to post, as if I was no more than the commonest feller in the parish
… And how long hev this news about me been knowed, Pa'son Tringham?"
The clergyman explained that, as far as he was aware
, it had quite died out of knowledge
, and could hardly be said to be known at all. His own investigations had begun on a day in the preceding
spring when, having been engaged
in tracing the vicissitudes of the d'Urberville family, he had observed Durbeyfield's name on his waggon, and had thereupon been led to make inquiries about his father and grandfather till
he had no doubt
on the subject
"At first I resolved not to disturb
you with such a useless
piece of information
," said he. "However, our impulses are too strong for our judgement sometimes. I thought
perhaps know something of it all the while."
"Well, I have heard once or twice, 'tis true, that my family had seen better days afore they came to Blackmoor. But I took no notice
o't, thinking it to mean
that we had once kept two horses where we now keep only one. I've got a wold silver spoon, and a wold graven seal at home, too; but, Lord, what's a spoon and seal? … And to think that I and these noble
d'Urbervilles were one flesh all the time. 'Twas said that my gr't-granfer had secrets, and didn't care to talk of where he came from… And where do we raise
our smoke, now, parson
, if I may make so bold
; I mean
, where do we d'Urbervilles live?"
"You don't live anywhere. You are extinct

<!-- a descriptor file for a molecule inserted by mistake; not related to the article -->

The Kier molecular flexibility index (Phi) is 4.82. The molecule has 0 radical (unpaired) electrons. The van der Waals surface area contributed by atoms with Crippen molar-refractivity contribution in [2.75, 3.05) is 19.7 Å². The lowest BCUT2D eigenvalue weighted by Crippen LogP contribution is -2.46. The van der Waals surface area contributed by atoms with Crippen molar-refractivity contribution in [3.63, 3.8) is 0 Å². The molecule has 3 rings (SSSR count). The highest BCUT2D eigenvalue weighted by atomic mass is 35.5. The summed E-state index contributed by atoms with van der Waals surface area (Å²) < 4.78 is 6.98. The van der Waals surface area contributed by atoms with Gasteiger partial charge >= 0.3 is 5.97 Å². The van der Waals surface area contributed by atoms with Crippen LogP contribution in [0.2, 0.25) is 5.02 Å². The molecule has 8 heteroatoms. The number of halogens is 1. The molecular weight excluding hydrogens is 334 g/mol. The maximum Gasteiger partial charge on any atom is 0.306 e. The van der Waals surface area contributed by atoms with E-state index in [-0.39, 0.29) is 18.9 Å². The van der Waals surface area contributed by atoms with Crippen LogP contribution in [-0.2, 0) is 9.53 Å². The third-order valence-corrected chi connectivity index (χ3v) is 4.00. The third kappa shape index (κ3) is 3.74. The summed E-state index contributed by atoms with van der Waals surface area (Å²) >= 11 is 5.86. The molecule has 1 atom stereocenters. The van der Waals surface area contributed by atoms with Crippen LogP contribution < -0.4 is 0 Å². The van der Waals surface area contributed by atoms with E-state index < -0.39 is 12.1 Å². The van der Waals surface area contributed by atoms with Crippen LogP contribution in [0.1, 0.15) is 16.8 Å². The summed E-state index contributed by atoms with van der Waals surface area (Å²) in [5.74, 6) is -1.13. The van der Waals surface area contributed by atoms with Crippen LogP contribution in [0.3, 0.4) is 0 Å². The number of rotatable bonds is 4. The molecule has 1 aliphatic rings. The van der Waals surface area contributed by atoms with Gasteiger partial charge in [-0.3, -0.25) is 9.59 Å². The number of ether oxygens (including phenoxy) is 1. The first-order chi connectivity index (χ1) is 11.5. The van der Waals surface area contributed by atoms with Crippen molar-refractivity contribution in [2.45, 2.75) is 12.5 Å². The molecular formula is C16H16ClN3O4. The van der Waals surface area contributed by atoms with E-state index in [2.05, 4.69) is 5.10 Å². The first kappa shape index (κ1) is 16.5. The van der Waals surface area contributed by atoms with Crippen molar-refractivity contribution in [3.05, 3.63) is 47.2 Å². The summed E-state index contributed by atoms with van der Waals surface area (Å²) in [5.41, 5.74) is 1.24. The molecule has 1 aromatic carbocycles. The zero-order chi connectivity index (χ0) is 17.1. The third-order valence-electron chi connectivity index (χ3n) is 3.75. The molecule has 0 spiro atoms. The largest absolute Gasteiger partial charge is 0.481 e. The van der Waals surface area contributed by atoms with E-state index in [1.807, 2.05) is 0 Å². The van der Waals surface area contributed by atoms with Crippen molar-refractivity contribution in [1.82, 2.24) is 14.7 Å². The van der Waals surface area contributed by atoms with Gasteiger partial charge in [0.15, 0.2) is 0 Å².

-as a county family."
"Yes-what the mendacious
family chronicles call extinct
in the male line-that is, gone down-gone under."
"Then where do we lie?"
"At Kingsbere-sub-Greenhill: rows and rows of you in your vaults, with your effigies under Purbeck-marble canopies."
"And where be our family mansions and estates?"
"You haven't any."
"Oh? No lands neither?"
"None; though you once had 'em in abundance
, as I said, for you family consisted of numerous
branches. In this county there was a seat of yours at Kingsbere, and another at Sherton, and another in Millpond, and another at Lullstead, and another at Wellbridge."
"And shall we ever come into our own again?"
"Ah-that I can't tell!"
"And what had I better do about it, sir?" asked Durbeyfield, after a pause
"But you'll turn back and have a quart of beer wi' me on the strength
o't, Pa'son Tringham? There's a very pretty brew in tap at The Pure Drop-though, to be sure, not so good as at Rolliver's."
"No, thank you-not this evening, Durbeyfield. You've had enough already." Concluding thus
, the parson
rode on his way, with doubts as to his discretion
in retailing this curious
bit of lore
When he was gone, Durbeyfield walked a few steps in a profound reverie
, and then sat down upon the grassy bank
by the roadside, depositing his basket before him. In a few minutes a youth appeared in the distance
, walking in the same direction
as that which had been pursued by Durbeyfield. The latter
, on seeing him, held up his hand, and the lad quickened his pace
and came near.
"Boy, take up that basket! I want 'ee to go on an errand